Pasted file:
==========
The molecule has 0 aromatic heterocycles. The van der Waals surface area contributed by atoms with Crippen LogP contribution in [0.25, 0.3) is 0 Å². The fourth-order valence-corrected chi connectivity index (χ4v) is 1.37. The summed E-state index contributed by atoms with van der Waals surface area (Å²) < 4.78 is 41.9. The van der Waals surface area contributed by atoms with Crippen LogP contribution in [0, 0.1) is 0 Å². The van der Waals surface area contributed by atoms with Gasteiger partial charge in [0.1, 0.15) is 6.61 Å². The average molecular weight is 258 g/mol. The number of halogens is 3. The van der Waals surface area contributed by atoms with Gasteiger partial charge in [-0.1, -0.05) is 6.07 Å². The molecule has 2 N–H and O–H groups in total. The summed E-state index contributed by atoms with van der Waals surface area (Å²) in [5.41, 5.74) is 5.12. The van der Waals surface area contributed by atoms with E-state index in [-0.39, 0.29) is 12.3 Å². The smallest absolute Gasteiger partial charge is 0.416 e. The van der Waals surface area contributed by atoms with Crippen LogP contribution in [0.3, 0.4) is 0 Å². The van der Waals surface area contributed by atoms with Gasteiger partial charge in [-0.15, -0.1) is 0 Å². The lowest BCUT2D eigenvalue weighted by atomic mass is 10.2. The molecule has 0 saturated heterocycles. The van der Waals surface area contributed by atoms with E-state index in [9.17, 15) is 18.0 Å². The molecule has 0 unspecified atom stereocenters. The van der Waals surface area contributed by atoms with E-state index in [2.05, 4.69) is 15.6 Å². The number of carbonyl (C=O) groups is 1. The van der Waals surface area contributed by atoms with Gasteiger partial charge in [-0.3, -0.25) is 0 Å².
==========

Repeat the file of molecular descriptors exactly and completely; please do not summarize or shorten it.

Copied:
The molecule has 0 aromatic heterocycles. The van der Waals surface area contributed by atoms with Crippen LogP contribution in [0.25, 0.3) is 0 Å². The fourth-order valence-corrected chi connectivity index (χ4v) is 1.37. The summed E-state index contributed by atoms with van der Waals surface area (Å²) < 4.78 is 41.9. The van der Waals surface area contributed by atoms with Crippen LogP contribution in [0, 0.1) is 0 Å². The van der Waals surface area contributed by atoms with Gasteiger partial charge in [0.1, 0.15) is 6.61 Å². The average molecular weight is 258 g/mol. The number of halogens is 3. The van der Waals surface area contributed by atoms with Gasteiger partial charge in [-0.1, -0.05) is 6.07 Å². The molecule has 2 N–H and O–H groups in total. The summed E-state index contributed by atoms with van der Waals surface area (Å²) in [5.41, 5.74) is 5.12. The van der Waals surface area contributed by atoms with E-state index in [-0.39, 0.29) is 12.3 Å². The smallest absolute Gasteiger partial charge is 0.416 e. The van der Waals surface area contributed by atoms with Crippen LogP contribution in [0.3, 0.4) is 0 Å². The van der Waals surface area contributed by atoms with Gasteiger partial charge in [-0.15, -0.1) is 0 Å². The lowest BCUT2D eigenvalue weighted by atomic mass is 10.2. The molecule has 0 saturated heterocycles. The van der Waals surface area contributed by atoms with E-state index in [9.17, 15) is 18.0 Å². The molecule has 0 unspecified atom stereocenters. The van der Waals surface area contributed by atoms with E-state index in [2.05, 4.69) is 15.6 Å². The number of carbonyl (C=O) groups is 1. The van der Waals surface area contributed by atoms with Gasteiger partial charge in [-0.3, -0.25) is 0 Å².